As volatility in global equity markets extends into the second week, there is plenty of anxiety to spread around. According to Bloomberg, some US$23.8 billion was pulled from equity funds, the bulk from exchange-traded funds (ETFs), from the 1st to 7th of February alone. That’s one of the largest weekly outflows on record.
Valuations are back in focus, something that investors have largely turned a blind eye to as long as markets were rallying. Yes, the economy is humming along, consumer and business confidence is high and
corporate earnings are beating expectations. But share prices have ran ahead of underlying fundamentals lifting benchmark indices to record after record highs – levels that are, even now, still above their long-term averages.
One of the most vulnerable sectors in this current selloff has been technology, the darling for so many investors for so long and amongst the most expensively priced stocks, at least in price-to-earnings (PE) terms.
Having lead the rally over the past year, these stocks are now leading the way down. Some even draw parallels to the dot-com bubble in the late 1990s.
Six of the largest tech companies in the world – Apple, Amazon, Facebook, Microsoft, Alibaba and Alphabet – have collectively lost more than US$288 billion in market cap since the DJIA and S&P 500 index closed at record highs on January 26th.
There is no doubt that these tech stocks have performed remarkably well. The real question is “Are they trading at bubble valuations?”
True, most are trading at PE multiples that are well above market average. But as I have said before, the absolute level of PE in abstract is next to meaningless. They have to be read in context, that is, relative to the company’s prospective growth and future incomes.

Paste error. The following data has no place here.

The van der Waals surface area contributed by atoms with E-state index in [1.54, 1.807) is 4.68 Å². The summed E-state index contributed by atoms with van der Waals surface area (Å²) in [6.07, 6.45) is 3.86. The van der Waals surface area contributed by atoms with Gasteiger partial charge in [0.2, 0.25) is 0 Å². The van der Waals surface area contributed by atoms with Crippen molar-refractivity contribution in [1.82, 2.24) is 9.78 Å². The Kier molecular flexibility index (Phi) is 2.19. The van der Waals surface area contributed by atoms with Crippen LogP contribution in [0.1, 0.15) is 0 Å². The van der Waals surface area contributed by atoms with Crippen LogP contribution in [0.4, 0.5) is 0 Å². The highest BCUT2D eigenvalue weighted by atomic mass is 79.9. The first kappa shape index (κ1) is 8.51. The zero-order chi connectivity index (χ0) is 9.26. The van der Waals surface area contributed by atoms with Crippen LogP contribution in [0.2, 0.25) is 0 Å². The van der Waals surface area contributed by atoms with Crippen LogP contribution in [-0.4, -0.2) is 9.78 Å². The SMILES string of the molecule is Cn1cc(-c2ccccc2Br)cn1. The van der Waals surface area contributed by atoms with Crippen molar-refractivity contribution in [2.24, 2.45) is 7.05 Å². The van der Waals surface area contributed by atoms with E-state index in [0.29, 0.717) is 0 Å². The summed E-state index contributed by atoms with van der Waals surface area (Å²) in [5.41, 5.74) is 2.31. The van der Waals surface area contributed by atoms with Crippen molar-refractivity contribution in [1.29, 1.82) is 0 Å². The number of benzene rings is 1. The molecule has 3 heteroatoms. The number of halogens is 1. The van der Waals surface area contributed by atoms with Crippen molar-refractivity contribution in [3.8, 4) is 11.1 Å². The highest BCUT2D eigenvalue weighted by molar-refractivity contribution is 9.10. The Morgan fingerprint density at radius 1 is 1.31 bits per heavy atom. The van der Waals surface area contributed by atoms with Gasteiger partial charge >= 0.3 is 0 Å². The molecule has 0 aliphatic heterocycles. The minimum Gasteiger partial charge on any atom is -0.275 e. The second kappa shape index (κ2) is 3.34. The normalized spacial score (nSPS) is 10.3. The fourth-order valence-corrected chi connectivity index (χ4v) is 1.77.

Here is my favourite EV/EBITDA and 5-year EBITDA growth chart (see Chart 1). The six tech stocks (mentioned above) are trading at rich EV/EBITDA multiples – averaging 21.2 times but it’s also important to note that their average 5-year EBITDA cagr is a high 35.2%.
Indeed, this is even more apparent when compared to the current DJIA component stocks (see Chart 2). Twelve of the 30 stocks actually recorded negative EBITDA growth over the past 5 years whilst those with positive growth, rates are mostly below 10%. Yet, they are trading at EV/EBITDA of 13 times, on average. And how does this compare to historically?
Back in 2005, the DJIA component stocks were trading at a lower 10.6 times EV/EBITDA on the back of higher operating profit growth of 4.1%, on average (see Chart 3).
For the 20 stocks that have remained a fixture in the DJIA over this period; 15 were trading at lower valuations back in 2005. Their EV/EBITDA averaged at just over 10 times while 5-year EBITDA cagr was 6.1%.
Clearly, the numbers are telling us that, if anything, it is the non-tech stocks that are currently overvalued! And that this was not the case in 2005.
Why is this so? The most obvious answer is passive funds, whose popularity skyrocketed over the past decade. The amount of money invested into ETFs more than doubled since 2009, after the global financial crisis.
As I mentioned previously, passive funds like ETFs chase stocks in the underlying indices without regards to valuations, earnings, business risks or outlook. That is the definition of a bubble in the making.
As long as markets are rising, investors will keep throwing more money at these funds, attracted by their cheap costs. Gains beget more gains.
As with most bubbles, we will not be able to predict when the bubble will burst or what will be the trigger. It could be the relatively obscure (and little understood) volatility-linked ETF products that collapsed so spectacularly last week. Or it could be some other events in the future.